Reckless hints that if he wins the by-election on 20 November, more of his former colleagues in the Conservative party may defect: “There are one or two Conservative MPs who I've had conversations with,” he says slowly, “and I spoke to a number of colleagues who are keeping matters under review; some will be looking very closely at me during the by-election, but whether anyone else will move, I don't know.”

He criticises his former party’s reaction to his defection, claiming it “rather lashed out as a tribe, sort of geeing each other up in a bit of a bubble in Birmingham [at party conference]”. He tells me the Conservatives “spoke almost as if it [the seat] was their property, they had some sort of right to this constituency, that it was safe and it was theirs and I was taking it away from them”.

The town centre of Rochester, where we meet, was the location a week ago of activists from the far-right BNP splinter group Britain First posing with Ukip campaigners. Ukip has attempted to disassociate itself from the group, and Reckless is emphatic about this: “It’s completely unacceptable. I wholly disassociate myself from Britain First and their frankly unacceptable views. And I'm delighted that Ukip are the only party that won't allow anyone who's been a BNP member or similar to join us.”

But does he not find it disconcerting, being new to Ukip, that he is now a member of a political party associated with racists? For example, the party’s leader, Nigel Farage, recently bolstered his political bloc in the European Parliament with a Polish MEP from a party whose leader denies the Holocaust.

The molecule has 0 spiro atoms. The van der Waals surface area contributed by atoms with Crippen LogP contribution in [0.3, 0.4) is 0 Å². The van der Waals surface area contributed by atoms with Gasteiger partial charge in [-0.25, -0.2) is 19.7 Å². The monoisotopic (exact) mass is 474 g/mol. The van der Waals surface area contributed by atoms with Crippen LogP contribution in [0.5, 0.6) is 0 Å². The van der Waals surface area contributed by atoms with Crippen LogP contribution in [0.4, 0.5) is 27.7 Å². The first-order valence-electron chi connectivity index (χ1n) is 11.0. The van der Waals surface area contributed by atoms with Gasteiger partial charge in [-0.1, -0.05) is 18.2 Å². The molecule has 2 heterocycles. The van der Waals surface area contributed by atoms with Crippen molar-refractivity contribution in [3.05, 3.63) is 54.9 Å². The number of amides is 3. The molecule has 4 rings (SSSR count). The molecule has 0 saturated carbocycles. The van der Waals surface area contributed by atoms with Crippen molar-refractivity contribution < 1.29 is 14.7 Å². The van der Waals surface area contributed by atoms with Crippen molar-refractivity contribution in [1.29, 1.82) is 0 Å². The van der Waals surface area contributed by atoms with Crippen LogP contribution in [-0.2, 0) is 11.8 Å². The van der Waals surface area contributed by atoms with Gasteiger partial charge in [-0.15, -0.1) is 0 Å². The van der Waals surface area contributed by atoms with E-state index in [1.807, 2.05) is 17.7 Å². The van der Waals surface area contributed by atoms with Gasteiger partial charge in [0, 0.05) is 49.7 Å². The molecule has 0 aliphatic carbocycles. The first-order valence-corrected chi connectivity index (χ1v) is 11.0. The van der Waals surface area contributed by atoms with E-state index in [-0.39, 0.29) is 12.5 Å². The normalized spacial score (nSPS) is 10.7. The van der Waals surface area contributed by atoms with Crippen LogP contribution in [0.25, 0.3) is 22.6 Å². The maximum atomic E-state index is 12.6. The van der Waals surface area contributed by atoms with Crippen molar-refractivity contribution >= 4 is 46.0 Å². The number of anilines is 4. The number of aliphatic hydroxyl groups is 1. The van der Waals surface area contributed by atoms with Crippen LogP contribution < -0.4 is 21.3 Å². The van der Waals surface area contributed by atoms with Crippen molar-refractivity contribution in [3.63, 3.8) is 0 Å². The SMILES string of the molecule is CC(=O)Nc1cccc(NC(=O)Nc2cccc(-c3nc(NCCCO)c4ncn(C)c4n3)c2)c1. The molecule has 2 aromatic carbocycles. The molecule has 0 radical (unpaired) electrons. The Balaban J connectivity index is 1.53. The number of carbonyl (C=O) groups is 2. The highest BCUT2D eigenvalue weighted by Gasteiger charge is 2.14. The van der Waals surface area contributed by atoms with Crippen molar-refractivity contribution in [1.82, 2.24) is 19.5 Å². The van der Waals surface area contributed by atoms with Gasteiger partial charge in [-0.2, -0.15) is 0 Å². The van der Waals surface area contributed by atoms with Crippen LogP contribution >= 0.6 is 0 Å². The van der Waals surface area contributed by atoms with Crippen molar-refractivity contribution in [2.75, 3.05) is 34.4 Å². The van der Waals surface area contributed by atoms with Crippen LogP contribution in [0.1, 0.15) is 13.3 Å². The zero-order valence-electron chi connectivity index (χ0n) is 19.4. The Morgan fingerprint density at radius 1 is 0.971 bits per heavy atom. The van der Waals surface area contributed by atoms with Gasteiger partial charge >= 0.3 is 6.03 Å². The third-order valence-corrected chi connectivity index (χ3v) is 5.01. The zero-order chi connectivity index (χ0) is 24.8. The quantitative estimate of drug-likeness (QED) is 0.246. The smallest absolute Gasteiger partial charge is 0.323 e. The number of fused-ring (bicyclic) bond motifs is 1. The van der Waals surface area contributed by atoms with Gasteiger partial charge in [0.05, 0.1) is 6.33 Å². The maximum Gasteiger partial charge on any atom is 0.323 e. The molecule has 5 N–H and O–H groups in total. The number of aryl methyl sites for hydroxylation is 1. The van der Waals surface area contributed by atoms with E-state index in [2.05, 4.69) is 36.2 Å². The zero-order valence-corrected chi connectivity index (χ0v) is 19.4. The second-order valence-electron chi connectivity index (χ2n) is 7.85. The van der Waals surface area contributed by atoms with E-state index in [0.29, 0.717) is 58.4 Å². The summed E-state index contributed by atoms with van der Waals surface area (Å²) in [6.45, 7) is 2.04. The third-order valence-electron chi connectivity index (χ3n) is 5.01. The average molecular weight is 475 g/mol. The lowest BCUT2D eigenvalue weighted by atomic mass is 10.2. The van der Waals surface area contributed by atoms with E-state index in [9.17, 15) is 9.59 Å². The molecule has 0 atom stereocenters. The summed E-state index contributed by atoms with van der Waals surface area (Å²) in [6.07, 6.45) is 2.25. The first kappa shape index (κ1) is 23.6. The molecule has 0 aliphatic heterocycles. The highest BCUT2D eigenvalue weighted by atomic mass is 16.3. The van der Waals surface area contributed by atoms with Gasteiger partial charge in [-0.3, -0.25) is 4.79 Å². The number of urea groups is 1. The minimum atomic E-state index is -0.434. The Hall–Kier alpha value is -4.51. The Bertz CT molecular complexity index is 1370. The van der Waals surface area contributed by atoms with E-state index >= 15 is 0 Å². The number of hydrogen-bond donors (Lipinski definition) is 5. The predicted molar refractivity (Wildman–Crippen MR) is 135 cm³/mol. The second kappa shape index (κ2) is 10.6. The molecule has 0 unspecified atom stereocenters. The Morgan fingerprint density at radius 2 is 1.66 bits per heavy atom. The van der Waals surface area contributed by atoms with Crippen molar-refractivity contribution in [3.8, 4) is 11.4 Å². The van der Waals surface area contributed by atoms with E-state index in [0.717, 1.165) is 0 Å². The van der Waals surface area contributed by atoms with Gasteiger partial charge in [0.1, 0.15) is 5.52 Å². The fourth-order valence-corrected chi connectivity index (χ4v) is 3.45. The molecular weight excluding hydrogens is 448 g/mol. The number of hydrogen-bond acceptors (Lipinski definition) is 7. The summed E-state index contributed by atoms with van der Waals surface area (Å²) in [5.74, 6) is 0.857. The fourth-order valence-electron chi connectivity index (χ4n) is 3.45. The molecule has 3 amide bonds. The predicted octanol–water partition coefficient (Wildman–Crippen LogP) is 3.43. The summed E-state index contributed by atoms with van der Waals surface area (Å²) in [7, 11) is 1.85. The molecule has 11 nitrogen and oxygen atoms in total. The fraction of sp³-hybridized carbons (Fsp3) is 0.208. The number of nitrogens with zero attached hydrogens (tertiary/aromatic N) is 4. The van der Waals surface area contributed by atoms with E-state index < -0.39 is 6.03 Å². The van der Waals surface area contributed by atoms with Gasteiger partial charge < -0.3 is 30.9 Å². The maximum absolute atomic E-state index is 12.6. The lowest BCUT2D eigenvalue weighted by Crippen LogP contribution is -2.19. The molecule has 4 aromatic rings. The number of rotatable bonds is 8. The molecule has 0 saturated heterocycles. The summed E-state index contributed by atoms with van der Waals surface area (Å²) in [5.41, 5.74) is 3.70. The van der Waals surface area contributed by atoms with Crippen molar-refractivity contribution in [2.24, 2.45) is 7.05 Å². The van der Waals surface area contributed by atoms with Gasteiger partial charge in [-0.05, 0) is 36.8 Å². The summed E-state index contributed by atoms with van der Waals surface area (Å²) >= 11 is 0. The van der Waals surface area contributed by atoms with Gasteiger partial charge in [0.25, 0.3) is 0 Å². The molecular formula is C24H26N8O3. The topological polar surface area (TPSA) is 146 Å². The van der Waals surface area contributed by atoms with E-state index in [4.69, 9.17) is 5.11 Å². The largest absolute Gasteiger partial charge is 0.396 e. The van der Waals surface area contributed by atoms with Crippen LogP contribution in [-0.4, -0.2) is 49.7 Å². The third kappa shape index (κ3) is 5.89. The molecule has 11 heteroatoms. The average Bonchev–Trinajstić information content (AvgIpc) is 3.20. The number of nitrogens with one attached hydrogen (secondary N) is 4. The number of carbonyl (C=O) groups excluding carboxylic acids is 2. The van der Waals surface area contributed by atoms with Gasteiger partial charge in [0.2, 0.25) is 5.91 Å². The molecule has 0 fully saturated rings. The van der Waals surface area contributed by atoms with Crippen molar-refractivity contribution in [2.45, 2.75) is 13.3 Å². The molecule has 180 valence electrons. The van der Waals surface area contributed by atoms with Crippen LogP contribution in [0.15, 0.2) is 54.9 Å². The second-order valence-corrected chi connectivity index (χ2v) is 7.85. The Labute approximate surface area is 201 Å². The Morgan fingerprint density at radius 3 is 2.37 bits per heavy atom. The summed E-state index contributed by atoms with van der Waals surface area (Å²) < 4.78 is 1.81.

Reckless clearly finds such a move distasteful: “Sometimes there is a degree of confusion, personal or otherwise, between the leader of that [Polish] party and the individual who has been admitted to the group,” he replies, carefully.

“But I would refer to the MEPs who've made that decision, it's not a decision I've been involved in. And I'm pleased that in Westminster, where I'm seeking to be, if I'm successful, I'll just sit with Douglas Carswell, and we don't face the European requirements to sit with other parties with whom we'd prefer not to.”

 

Mixed reactions

While walking around Rochester with Reckless, and asking him how differently he is treated by constituents now he’s joined Ukip, he admits he has, “received a few more negative reactions than I had” as a Tory. Tellingly, I hear from a resident who claims to know his builder that, a week before he defected, Reckless had a special fire extinguishing attachment fixed to his letterbox, in case he was posted any explosive devices.

As if on cue, a young father in a checked shirt strides over to Reckless and me, dragging his bored seven-year-old along with him. “I hope you don’t get in. You don’t represent the people of Rochester,” he shouts. “You say you’re not a racist party, but you think Lenny Henry should be deported! You talk about Bongo Bongo Land. It’s a dangerous party, stirring up hatred.”

Reckless splutters, “I wholly dispute your characterisation of Ukip.” But the man carries on: “If you don’t like this country, go and live in Canada, go and live in Australia.”

“No,” counters Reckless, “I’m very happy here.”

“Then let other people be happy here. You’re scaremongering and scapegoating,” is the man’s parting shot.

But it appears from Ukip’s double-digit poll-lead that many Rochester and Strood residents would be happy for Reckless to stay living here too.

Anoosh Chakelian is the New Statesman’s Britain editor.

She co-hosts the New Statesman podcast, discussing the latest in UK politics.